- Kidneys: Like humans, mammals have two kidneys. Their role is to filter waste and toxins out of the blood.
- Brain: Brain is considered a delicacy in many cultures, and it’s a rich source of omega-3 fatty acids.
- Sweetbreads: Sweetbreads have a deceiving name, as they are neither sweet nor a type of bread. They are made from the thymus gland and pancreas.
- Tripe: Tripe is the lining of animal stomach. Most tripe is from cattle and can have a very chewy texture.
- Testicles: Testicles are sometimes called Rocky Mountain Oysters or Stones.
- Intestines: Intestines, cleaned and fried or sautéed, is sometimes called Chitterlings or Chitlins.
There are many different types of organ meat, including liver, tongue, heart and kidneys. Most are named according to their organ name, with the exception of sweetbreads and tripe.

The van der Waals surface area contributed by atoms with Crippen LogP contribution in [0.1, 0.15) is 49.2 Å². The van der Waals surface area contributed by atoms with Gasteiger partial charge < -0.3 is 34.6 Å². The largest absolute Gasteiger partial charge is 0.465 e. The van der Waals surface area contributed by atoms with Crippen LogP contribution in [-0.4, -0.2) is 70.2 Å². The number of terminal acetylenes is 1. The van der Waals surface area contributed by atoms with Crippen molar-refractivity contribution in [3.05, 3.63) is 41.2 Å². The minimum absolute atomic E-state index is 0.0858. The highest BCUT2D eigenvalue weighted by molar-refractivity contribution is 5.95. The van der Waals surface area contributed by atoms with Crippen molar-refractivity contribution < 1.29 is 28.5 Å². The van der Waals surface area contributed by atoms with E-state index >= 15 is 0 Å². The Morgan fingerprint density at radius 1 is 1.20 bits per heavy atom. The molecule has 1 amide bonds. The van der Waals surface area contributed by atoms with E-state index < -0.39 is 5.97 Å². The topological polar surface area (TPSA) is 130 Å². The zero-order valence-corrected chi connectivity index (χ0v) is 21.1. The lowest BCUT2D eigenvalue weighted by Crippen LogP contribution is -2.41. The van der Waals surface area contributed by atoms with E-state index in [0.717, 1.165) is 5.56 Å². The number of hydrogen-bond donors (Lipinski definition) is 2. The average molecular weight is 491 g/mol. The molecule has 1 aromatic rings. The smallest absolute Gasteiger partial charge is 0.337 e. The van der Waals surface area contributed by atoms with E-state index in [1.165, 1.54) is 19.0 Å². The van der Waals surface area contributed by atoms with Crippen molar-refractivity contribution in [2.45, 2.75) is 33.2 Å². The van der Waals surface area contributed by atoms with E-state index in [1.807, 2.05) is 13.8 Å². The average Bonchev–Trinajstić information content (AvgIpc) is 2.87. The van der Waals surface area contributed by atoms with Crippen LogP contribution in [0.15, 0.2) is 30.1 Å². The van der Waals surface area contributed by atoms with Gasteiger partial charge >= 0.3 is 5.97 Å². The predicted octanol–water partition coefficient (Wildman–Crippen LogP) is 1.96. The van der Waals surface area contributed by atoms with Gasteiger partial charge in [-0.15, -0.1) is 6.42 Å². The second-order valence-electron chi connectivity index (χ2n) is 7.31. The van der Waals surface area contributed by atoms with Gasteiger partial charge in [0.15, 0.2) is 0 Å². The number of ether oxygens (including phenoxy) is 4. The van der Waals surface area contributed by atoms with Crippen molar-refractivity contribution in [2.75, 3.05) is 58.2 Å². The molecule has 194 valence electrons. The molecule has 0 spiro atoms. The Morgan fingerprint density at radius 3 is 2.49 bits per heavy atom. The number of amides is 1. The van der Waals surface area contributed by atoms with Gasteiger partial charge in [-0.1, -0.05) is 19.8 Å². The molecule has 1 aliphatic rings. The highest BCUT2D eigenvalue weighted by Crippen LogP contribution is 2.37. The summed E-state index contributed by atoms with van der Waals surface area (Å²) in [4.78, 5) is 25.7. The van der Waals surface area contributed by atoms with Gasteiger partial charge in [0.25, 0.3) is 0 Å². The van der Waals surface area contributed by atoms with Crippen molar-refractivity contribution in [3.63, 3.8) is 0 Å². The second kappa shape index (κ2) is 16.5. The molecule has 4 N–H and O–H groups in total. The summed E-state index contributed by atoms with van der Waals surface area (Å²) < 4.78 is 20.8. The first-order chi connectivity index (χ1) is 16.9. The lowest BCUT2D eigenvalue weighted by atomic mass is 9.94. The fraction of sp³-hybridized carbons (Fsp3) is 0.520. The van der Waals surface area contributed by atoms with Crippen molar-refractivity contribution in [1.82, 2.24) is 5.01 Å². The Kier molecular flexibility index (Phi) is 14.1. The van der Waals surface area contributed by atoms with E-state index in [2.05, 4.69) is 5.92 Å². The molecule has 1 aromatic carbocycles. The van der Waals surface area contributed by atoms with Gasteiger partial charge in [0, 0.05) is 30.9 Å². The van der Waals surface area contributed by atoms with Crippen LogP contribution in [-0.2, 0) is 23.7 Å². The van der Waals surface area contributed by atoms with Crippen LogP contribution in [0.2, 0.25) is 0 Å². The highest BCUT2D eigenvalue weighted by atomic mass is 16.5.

The nutrition profile of organ meat varies slightly, depending on the animal source and organ type.
But most organs are extremely nutritious. In fact, most are more nutrient-dense than muscle meat.
They are particularly rich in B-vitamins, such as vitamin B12 and folate. They are also rich in minerals, including iron, magnesium, selenium and zinc, and important fat-soluble vitamins like vitamins A, D, E and K.
Furthermore, organ meats are an excellent protein source.
What’s more, animal protein provides all nine essential amino acids that your body needs to function effectively.
- Calories: 191
- Protein: 29 grams
- Vitamin B12: 2715% of the Daily Value (DV)
- Copper: 1588% of the DV
- Vitamin A: 1048% of the DV
- Riboflavin: 263% of the DV
- Niacin: 109% of the DV
- Vitamin B6: 60% of the DV
- Selenium: 66% of the DV